My learning day ..

Discussion in 'General Electronics Chat' started by happs, Mar 5, 2005.

  1. happs

    Thread Starter Member

    Feb 27, 2005
    24
    0
    Hey :)

    Well I thought I would say something about my day in front of the breadboard.
    I wanted to learn some about counting circuits so I built a fast astable circuit with a 555 timer, worked fine; connected it to a 4060 Binary Counter, which also worked great; and from the 4060 to my newly delivered 7 Segment Decoder IC (74LS47, or somethin) .. didn't work QUITE as well! Heheh...

    Wired my 7 Segment LED display to the decoder, flipped the switch ... nothing! Ahhhh, I checked ALL my wires, all the connections and wired up LED's in different places to make sure the currents and the pulses were all working correctly; which they were. Decided that maybe the signals from the 4060 Binary counter to the 7 segment decoder were not strong enough and wired up some transistors to the outputs of the Binary counter to boost the signal ... still NO joy!
    Took the LED display OFF, wired up an LED to one of the outputs of the Display Driver (G node) -- still no joy!!!!
    After HOURS of playin around and looking stuff up; decided to take the transistors off the outputs from the 4060 Binary Counter, wire it directly (as first attempt) to the display driver and managed to get an LED (not the 7 seg display) to flash as if it was one of the led's in the display.

    Why did the transistors stop the signal, does anyone know ?
    Can't do a diagram yet ..
    Example:

    Bit 4 from 4060 was connected to Base;
    Positive terminal on breadboard to Collector
    Emitter to input on 7 segment Display Driver

    ???

    Anyway, so I have one LED flashing as if it was one inside the 7 seg display -- this is just to test the circuit was actually WORKING! heheheh -- this took me all day.
    RIGHT ... now ... after much head scratching I also discovered what Anode and Cathode means!! ... And my 7 segment display has a common CATHODE, not anode as it should be! DEARY ME! hehehe.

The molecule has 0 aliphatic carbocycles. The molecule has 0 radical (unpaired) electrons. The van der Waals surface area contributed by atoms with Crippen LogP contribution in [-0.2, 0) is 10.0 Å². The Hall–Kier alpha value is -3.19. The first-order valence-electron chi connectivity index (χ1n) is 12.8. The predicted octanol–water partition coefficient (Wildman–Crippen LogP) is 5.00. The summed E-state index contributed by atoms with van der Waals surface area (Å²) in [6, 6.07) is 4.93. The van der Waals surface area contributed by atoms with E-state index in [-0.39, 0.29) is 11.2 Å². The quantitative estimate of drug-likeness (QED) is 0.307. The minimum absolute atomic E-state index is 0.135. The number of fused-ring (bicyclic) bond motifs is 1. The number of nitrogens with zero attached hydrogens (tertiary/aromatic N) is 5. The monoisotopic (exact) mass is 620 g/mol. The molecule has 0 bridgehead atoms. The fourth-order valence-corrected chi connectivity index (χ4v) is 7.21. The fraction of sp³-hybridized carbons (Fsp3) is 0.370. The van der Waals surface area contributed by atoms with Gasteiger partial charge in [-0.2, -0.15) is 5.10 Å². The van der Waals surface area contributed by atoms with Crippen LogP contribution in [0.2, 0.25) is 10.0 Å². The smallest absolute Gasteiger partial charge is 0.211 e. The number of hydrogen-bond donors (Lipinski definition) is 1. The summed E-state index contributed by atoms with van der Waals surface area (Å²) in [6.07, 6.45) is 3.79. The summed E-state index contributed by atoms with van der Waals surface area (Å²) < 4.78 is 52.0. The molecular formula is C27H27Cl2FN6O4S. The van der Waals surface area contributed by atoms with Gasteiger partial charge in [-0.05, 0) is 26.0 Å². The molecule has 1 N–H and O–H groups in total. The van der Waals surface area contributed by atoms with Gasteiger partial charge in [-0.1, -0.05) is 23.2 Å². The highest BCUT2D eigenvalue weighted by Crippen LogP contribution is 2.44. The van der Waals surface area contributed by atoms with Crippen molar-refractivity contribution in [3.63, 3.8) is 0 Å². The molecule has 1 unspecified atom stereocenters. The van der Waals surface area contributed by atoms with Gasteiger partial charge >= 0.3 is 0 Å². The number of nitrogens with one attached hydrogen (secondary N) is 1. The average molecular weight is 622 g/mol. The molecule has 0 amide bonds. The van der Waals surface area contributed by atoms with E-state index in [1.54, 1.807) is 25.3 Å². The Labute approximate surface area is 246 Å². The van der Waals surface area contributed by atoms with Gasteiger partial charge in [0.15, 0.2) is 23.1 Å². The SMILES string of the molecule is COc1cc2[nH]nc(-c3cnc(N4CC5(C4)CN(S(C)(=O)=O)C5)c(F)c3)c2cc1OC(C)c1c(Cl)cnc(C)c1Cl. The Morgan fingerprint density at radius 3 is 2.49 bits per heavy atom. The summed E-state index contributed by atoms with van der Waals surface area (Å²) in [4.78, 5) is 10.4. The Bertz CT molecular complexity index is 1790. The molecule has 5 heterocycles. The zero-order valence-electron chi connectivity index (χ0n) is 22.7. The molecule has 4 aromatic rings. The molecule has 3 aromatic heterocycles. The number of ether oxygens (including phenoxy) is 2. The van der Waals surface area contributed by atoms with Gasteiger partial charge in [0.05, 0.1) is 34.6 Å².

Now I have the thing pretty much working (although I can't work out why removing the transistors helped) exept it is just one led and not the 7 seg display ... so ... because my display is a common cathode I cant use it :( ... is there any way to get around this ? I mean, reverse the polarity ?? I know that there isn't a way to make the LED's in the display work the other way round, but is there a way to convert the signal from the display driver so it works with a common cathode 7 segment display ? (I have a common anode ordered, shoudl be here on monday, but I can't wait .. I need to check this stuff out! heheh)

    ANYWAY

    Eventful, head scratching, eureka day.

    -Happs

    EDIT: the right word is probably .. invert.
     
  2. hgmjr

    Moderator

    Jan 28, 2005
    9,030
    214
    Don't worry, you should still be able to recover from the common anode common cathode mix-up.

    You should be able to use a PNP buffer stage to get back on track. See the diagram below.

    Just tie your common cathode terminal to ground and place one of these stages in line with each of the seven segments. I set the stage up to deliver about 10 milliamps to the each of teh segments.

    Your experiment with transistor boost is hard to diagnose without knowing exactly how you hooked them up.

    Hope this helps you out.
     
  3. happs

    Thread Starter Member

    Feb 27, 2005
    24
    0
    Hey, thanks for the diagram!! It worked! heheh.
    I now have it counting from 0 to 9 and through to 15 (tho the last 6 are strange symbols because it is a 4060 I'm using). I am really happy! hehhe. thankyou, it is much appreciated. I'll draw a diagram for the transistor setup later on, need to go and spend some time with the missus. :)

    - Alex

    Oh .. and ...